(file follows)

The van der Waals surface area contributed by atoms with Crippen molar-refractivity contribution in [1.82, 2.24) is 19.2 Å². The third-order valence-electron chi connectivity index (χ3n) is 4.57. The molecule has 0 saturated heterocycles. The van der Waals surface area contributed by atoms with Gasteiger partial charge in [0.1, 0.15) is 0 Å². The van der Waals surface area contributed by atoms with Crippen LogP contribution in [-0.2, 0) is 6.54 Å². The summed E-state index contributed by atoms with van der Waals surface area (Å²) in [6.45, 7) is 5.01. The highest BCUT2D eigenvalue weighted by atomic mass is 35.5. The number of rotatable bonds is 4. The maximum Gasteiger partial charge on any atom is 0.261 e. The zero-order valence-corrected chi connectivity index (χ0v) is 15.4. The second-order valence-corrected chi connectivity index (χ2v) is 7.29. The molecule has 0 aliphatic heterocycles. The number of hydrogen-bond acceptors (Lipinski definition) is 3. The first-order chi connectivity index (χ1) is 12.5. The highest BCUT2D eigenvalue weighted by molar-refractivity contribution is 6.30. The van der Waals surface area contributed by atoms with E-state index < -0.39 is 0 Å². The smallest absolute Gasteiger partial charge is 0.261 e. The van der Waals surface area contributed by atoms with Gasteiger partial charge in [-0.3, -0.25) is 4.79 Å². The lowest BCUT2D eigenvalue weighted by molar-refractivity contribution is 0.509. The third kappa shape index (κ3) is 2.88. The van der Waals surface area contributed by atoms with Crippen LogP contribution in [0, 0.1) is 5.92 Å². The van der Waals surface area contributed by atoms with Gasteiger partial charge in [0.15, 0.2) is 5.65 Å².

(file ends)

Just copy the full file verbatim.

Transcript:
The van der Waals surface area contributed by atoms with Crippen molar-refractivity contribution in [1.82, 2.24) is 19.2 Å². The third-order valence-electron chi connectivity index (χ3n) is 4.57. The molecule has 0 saturated heterocycles. The van der Waals surface area contributed by atoms with Gasteiger partial charge in [0.1, 0.15) is 0 Å². The van der Waals surface area contributed by atoms with Crippen LogP contribution in [-0.2, 0) is 6.54 Å². The summed E-state index contributed by atoms with van der Waals surface area (Å²) in [6.45, 7) is 5.01. The highest BCUT2D eigenvalue weighted by atomic mass is 35.5. The number of rotatable bonds is 4. The maximum Gasteiger partial charge on any atom is 0.261 e. The zero-order valence-corrected chi connectivity index (χ0v) is 15.4. The second-order valence-corrected chi connectivity index (χ2v) is 7.29. The molecule has 0 aliphatic heterocycles. The number of hydrogen-bond acceptors (Lipinski definition) is 3. The first-order chi connectivity index (χ1) is 12.5. The highest BCUT2D eigenvalue weighted by molar-refractivity contribution is 6.30. The van der Waals surface area contributed by atoms with E-state index < -0.39 is 0 Å². The smallest absolute Gasteiger partial charge is 0.261 e. The van der Waals surface area contributed by atoms with Gasteiger partial charge in [-0.3, -0.25) is 4.79 Å². The lowest BCUT2D eigenvalue weighted by molar-refractivity contribution is 0.509. The third kappa shape index (κ3) is 2.88. The van der Waals surface area contributed by atoms with Crippen LogP contribution in [0, 0.1) is 5.92 Å². The van der Waals surface area contributed by atoms with Gasteiger partial charge in [0.15, 0.2) is 5.65 Å².